The students were utterly delightful and my boys loved meeting them. Both of my boys took time to warm up but then really played with them. No questions or concerns, just so thrilled this is part of their course.”

“The medical students were lovely thank you, very interested and considerate, we were very impressed. Our daughter is looking forward to their next visit!”

“The first visit with the girls was really good. They were both really lovely and I could tell they were really interested in us as a family and how Autism and our family work together. I'm looking forward to our next visit.”

“Oh it was lovely. Both of my students were engaged, open, respectful, and curious.”

“The visit went very well. I think the students were quite shocked by some of our experiences (although shocking for them, it was quite cathartic for me!). I felt they came very prepared, and they asked a lot of very good, very informed questions. I think they will be very good doctors!”

A selection of colourful felt tip drawings from the Time for Autism gallery

Time for Autism terminology

There are many terms that are used to describe autism and we want to be clear about the choices we are making in the Time for Autism programme.

After careful consideration of available research and discussion with our Lived Experience Advisory Group, the following decisions have been made:

1. Respecting personal preferences about terminology is an important guiding principle (1). As some of our Time for Autism families prefer ‘person-first’ language (e.g. ‘child with autism’) and some prefer ‘identity-first’ language (e.g. ‘autistic person’) the medical students will be advised to ask families which terms they prefer to use, and to stick to these on their visits.

2. In our written communication about the Time for Autism programme we will endeavour to respect the diversity of opinions about terminology. Identity-first language (e.g. ‘autistic person’) is widely preferred by the adult autism community. (1,2). Identity-first language has also been adopted by the recent Autism Capabilities Framework released by the Department of Health and Social Care (October 2019). We will also use the terms ‘on the autism spectrum’ and ‘with an autism diagnosis’ to describe the children and young people taking part in the programme.

1 Keating et al (2022). Autism-related language preferences of English-speaking individuals across the globe: A mixed methods investigation. Autism Research, 16(2), 406-428.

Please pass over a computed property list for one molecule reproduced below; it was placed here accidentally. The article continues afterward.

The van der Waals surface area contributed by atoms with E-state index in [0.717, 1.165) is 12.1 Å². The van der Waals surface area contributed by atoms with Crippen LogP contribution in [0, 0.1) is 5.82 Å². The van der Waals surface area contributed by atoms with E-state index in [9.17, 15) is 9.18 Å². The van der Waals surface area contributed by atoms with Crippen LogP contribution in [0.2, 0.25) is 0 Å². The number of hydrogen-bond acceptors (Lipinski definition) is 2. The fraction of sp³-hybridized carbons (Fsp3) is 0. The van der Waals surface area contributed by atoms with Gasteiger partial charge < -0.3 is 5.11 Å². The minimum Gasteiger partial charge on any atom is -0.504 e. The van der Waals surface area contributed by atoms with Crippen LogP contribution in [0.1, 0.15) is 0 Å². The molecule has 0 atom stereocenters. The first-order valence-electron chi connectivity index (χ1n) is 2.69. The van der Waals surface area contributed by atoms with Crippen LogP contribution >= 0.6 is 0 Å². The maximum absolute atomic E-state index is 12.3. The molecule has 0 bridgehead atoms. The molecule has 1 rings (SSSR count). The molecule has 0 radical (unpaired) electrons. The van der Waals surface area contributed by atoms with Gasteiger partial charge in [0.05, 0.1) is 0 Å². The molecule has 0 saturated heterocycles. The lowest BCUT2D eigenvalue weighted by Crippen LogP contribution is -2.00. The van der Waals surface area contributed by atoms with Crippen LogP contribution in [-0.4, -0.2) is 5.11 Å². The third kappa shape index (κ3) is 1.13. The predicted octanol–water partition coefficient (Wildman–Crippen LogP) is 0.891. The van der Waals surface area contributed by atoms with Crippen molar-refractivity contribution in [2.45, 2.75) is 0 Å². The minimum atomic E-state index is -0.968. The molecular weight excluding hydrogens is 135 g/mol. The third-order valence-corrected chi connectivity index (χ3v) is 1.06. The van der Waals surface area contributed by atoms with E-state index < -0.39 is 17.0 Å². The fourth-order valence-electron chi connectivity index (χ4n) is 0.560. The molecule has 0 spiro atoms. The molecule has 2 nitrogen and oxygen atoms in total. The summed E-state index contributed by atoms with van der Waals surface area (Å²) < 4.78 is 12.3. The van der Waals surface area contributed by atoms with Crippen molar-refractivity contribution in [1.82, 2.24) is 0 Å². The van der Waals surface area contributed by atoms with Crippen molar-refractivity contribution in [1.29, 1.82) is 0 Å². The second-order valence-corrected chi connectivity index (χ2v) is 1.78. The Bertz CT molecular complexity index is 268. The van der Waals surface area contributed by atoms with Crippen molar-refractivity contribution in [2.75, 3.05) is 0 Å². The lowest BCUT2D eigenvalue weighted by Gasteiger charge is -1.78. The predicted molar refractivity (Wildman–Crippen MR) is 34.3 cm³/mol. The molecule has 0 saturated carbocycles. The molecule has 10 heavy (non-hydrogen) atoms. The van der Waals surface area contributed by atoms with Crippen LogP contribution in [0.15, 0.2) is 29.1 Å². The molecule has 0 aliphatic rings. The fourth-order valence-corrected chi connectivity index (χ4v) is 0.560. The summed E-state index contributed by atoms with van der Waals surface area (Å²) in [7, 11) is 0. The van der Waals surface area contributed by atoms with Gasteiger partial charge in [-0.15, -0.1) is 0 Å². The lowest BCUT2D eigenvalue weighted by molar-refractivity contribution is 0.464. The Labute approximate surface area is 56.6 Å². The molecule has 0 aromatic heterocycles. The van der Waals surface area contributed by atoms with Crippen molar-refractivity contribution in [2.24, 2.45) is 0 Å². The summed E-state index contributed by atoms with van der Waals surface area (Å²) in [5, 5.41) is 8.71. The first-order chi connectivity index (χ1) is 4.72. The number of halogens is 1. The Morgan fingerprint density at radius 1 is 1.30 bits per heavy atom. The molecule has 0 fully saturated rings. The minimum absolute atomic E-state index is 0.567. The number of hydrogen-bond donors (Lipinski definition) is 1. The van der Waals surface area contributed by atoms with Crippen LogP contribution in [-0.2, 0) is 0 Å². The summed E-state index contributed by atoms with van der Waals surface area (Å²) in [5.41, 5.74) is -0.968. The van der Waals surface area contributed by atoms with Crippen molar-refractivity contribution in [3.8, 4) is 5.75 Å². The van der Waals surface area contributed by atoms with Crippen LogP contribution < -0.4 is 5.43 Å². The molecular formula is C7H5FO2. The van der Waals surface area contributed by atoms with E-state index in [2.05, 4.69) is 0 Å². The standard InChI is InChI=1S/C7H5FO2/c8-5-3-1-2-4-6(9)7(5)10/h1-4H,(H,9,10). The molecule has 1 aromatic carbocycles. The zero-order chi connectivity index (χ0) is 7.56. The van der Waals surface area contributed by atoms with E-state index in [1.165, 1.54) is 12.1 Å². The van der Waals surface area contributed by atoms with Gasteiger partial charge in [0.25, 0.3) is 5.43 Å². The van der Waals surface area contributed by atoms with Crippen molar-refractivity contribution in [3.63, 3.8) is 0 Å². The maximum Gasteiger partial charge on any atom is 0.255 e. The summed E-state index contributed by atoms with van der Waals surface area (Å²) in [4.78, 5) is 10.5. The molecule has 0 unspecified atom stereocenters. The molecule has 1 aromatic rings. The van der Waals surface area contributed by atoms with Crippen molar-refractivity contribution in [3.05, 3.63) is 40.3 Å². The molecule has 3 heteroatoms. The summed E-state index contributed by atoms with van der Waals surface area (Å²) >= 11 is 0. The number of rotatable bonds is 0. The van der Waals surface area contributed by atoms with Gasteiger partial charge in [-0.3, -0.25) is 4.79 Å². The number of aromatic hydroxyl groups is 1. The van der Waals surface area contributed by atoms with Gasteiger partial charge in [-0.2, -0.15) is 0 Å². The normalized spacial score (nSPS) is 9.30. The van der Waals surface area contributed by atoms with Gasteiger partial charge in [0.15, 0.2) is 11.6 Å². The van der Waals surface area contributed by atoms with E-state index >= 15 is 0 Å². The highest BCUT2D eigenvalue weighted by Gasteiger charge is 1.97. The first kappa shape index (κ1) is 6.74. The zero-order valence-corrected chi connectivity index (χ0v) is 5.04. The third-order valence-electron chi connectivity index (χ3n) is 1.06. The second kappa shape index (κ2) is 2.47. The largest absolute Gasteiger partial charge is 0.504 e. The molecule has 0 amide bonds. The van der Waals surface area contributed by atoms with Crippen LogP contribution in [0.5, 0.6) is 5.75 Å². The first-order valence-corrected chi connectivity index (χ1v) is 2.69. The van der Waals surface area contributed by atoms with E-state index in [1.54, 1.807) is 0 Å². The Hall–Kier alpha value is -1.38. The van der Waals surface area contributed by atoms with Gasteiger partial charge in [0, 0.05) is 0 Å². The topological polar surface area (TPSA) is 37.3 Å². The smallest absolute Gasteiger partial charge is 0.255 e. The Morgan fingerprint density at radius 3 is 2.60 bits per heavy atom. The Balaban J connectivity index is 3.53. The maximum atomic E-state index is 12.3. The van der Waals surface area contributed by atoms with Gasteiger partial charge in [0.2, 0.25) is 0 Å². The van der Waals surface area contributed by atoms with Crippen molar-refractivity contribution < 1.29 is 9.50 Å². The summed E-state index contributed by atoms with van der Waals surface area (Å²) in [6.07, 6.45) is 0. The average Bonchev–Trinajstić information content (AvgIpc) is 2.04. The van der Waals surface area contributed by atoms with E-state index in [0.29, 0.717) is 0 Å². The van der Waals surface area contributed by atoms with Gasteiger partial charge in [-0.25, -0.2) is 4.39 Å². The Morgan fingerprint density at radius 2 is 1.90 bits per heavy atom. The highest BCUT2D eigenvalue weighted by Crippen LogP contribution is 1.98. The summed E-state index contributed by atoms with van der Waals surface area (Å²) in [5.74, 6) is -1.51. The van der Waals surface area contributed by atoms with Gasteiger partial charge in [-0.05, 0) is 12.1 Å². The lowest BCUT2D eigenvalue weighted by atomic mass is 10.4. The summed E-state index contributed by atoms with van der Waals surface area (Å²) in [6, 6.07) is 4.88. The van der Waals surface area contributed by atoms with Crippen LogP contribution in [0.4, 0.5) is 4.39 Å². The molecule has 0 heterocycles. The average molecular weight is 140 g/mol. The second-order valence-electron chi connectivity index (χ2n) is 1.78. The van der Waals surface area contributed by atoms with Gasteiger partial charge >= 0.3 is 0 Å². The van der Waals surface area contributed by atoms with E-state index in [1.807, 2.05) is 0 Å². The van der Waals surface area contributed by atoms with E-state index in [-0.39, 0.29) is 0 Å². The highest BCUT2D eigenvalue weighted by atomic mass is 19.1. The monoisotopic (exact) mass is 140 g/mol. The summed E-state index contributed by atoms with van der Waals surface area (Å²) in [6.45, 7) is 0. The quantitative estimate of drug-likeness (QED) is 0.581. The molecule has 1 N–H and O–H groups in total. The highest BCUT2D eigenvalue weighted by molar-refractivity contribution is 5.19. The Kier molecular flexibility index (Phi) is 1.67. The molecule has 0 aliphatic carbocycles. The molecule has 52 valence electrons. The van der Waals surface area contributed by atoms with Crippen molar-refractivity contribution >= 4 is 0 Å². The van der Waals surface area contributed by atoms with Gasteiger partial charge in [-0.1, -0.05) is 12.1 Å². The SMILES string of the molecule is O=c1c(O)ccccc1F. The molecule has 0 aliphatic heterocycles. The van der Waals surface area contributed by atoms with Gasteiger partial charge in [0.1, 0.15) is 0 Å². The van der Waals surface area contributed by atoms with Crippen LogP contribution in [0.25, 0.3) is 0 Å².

2 Kenny et al (2015). Which terms should be used to describe autism? Perspectives from the UK autism community. Autism, 20(4), 442-462.


Oliver McGowan Mandatory Training Medical Schools Project 

Health Education England (HEE) have funded Brighton and Sussex Medical School to identify how the Oliver McGowan Mandatory Training (OMMT) in autism and learning disabilities can be delivered within medical schools in England. The project is being led by the University of Plymouth and Brighton and Sussex Medical Schools, with help from Warwick, Leicester and Swansea Medical Schools. 

Our aims are

  1. To review the literature on autism and learning disabilities teaching for medical students  
  2. To ascertain the current level of autism and learning disabilities education taking place in medical schools in England. 
  3. To develop resources to help medical schools deliver the Oliver McGowan Mandatory Training (OMMT) to their students. These materials will be co-produced with people with learning disabilities, autistic people, their carers or people working for groups that support people with a learning disability or autistic people, along with medical school educators.
  4. To evaluate the programme in terms of process and its impact on student knowledge, understanding, attitudes and behaviours towards people with learning disabilities and autism. 

You can look here to find out about the OMMT (The Oliver McGowan Mandatory Training in Learning Disability and Autism). If you would like to know more about this project, please email Dr Stephanie Daley on


Other projects/groups at BSMS

There are a number of other teaching initiatives outside of Time for Autism at BSMS that you may like to be involved with. We are always delighted to welcome new volunteers so please find some information about these below. If you are interested, please do not hesitate to contact us for further details.

Time for Dementia

An award-winning programme to improve dementia care, Time for Dementia pairs families affected by dementia with undergraduate students studying healthcare, helping the students to gain a better understanding of living with dementia, and develop skills to provide better care for patients and their families. Students visit a family affected by dementia in pairs over a two-year period, which provides a unique opportunity to see people affect by dementia in their own home. The visits are designed to enable students to see how a diagnosis of dementia can affect people and the challenges and changes that they may face over time. For more information or to get involved please contact:

T: 07713 779582

The Patient Educator Group 

The Patient Educator Group members are involved in various learning activities at BSMS. Volunteers decide how they may like to be involved and this may include sharing experiences of living with chronic health conditions, or being an unpaid carer. The group also provide opportunities for students to practice taking medical histories, basic examinations or help role play health scenarios. All of these activities are highly valued by the students and help them develop key communication and clinical skills. 

The Patient Educator Group members are also involved in interviewing applicants to BSMS, to help us select which individuals are offered a place to study medicine here. If you would like to know more please contact us, as we would be delighted to answer your questions and welcome any new volunteers.